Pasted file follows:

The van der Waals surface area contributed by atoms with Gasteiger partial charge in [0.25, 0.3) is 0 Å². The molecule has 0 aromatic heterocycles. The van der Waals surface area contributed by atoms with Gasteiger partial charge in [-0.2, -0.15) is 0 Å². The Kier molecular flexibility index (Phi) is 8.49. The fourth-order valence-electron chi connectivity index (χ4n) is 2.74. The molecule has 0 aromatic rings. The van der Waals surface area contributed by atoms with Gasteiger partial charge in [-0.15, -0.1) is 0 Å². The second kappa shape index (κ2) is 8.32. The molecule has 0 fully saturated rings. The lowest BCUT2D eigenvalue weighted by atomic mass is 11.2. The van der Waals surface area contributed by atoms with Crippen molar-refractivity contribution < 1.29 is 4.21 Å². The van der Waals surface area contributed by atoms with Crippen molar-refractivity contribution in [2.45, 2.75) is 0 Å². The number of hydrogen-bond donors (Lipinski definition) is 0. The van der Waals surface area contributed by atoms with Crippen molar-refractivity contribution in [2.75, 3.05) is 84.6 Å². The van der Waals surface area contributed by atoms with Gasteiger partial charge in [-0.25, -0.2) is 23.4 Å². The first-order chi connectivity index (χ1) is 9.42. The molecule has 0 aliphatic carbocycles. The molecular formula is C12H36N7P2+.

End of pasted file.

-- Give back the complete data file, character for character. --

The van der Waals surface area contributed by atoms with Gasteiger partial charge in [0.25, 0.3) is 0 Å². The molecule has 0 aromatic heterocycles. The van der Waals surface area contributed by atoms with Gasteiger partial charge in [-0.2, -0.15) is 0 Å². The Kier molecular flexibility index (Phi) is 8.49. The fourth-order valence-electron chi connectivity index (χ4n) is 2.74. The molecule has 0 aromatic rings. The van der Waals surface area contributed by atoms with Gasteiger partial charge in [-0.15, -0.1) is 0 Å². The second kappa shape index (κ2) is 8.32. The molecule has 0 fully saturated rings. The lowest BCUT2D eigenvalue weighted by atomic mass is 11.2. The van der Waals surface area contributed by atoms with Crippen molar-refractivity contribution < 1.29 is 4.21 Å². The van der Waals surface area contributed by atoms with Crippen molar-refractivity contribution in [2.45, 2.75) is 0 Å². The number of hydrogen-bond donors (Lipinski definition) is 0. The van der Waals surface area contributed by atoms with Crippen molar-refractivity contribution in [2.75, 3.05) is 84.6 Å². The van der Waals surface area contributed by atoms with Gasteiger partial charge in [-0.25, -0.2) is 23.4 Å². The first-order chi connectivity index (χ1) is 9.42. The molecule has 0 aliphatic carbocycles. The molecular formula is C12H36N7P2+.